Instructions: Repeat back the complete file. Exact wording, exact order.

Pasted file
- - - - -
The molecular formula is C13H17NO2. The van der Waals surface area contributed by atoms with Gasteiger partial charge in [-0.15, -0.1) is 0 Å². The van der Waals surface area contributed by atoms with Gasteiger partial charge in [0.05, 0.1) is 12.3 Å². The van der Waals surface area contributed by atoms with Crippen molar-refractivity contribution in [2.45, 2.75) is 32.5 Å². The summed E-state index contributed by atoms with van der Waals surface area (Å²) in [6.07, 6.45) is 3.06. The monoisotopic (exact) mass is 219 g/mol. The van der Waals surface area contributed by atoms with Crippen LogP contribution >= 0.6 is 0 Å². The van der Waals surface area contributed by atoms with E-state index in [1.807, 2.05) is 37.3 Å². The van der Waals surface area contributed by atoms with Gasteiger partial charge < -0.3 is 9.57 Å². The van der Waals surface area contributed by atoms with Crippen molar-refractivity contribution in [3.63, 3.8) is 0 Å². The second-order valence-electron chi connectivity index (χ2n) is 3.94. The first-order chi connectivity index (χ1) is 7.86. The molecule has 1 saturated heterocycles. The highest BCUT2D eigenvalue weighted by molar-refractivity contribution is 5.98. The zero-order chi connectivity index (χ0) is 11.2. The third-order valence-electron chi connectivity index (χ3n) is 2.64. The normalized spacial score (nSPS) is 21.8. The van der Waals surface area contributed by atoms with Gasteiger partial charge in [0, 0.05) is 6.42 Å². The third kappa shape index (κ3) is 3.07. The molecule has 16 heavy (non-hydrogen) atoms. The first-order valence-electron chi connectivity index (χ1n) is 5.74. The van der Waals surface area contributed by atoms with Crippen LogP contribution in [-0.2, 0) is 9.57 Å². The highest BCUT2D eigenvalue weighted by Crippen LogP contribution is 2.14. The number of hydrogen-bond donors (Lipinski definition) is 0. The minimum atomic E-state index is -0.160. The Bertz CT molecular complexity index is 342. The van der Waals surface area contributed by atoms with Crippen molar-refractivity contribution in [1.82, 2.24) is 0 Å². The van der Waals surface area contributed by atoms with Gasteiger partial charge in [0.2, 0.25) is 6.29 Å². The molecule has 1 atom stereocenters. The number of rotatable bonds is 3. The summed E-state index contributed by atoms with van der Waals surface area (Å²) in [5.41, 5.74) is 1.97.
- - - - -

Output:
The molecular formula is C13H17NO2. The van der Waals surface area contributed by atoms with Gasteiger partial charge in [-0.15, -0.1) is 0 Å². The van der Waals surface area contributed by atoms with Gasteiger partial charge in [0.05, 0.1) is 12.3 Å². The van der Waals surface area contributed by atoms with Crippen molar-refractivity contribution in [2.45, 2.75) is 32.5 Å². The summed E-state index contributed by atoms with van der Waals surface area (Å²) in [6.07, 6.45) is 3.06. The monoisotopic (exact) mass is 219 g/mol. The van der Waals surface area contributed by atoms with Crippen LogP contribution >= 0.6 is 0 Å². The van der Waals surface area contributed by atoms with E-state index in [1.807, 2.05) is 37.3 Å². The van der Waals surface area contributed by atoms with Gasteiger partial charge < -0.3 is 9.57 Å². The van der Waals surface area contributed by atoms with Crippen molar-refractivity contribution in [3.63, 3.8) is 0 Å². The second-order valence-electron chi connectivity index (χ2n) is 3.94. The first-order chi connectivity index (χ1) is 7.86. The molecule has 1 saturated heterocycles. The highest BCUT2D eigenvalue weighted by molar-refractivity contribution is 5.98. The zero-order chi connectivity index (χ0) is 11.2. The third-order valence-electron chi connectivity index (χ3n) is 2.64. The normalized spacial score (nSPS) is 21.8. The van der Waals surface area contributed by atoms with Gasteiger partial charge in [0, 0.05) is 6.42 Å². The third kappa shape index (κ3) is 3.07. The molecule has 16 heavy (non-hydrogen) atoms. The first-order valence-electron chi connectivity index (χ1n) is 5.74. The van der Waals surface area contributed by atoms with Crippen LogP contribution in [-0.2, 0) is 9.57 Å². The highest BCUT2D eigenvalue weighted by Crippen LogP contribution is 2.14. The number of hydrogen-bond donors (Lipinski definition) is 0. The minimum atomic E-state index is -0.160. The Bertz CT molecular complexity index is 342. The van der Waals surface area contributed by atoms with Crippen molar-refractivity contribution in [1.82, 2.24) is 0 Å². The van der Waals surface area contributed by atoms with Gasteiger partial charge in [0.2, 0.25) is 6.29 Å². The molecule has 1 atom stereocenters. The number of rotatable bonds is 3. The summed E-state index contributed by atoms with van der Waals surface area (Å²) in [5.41, 5.74) is 1.97.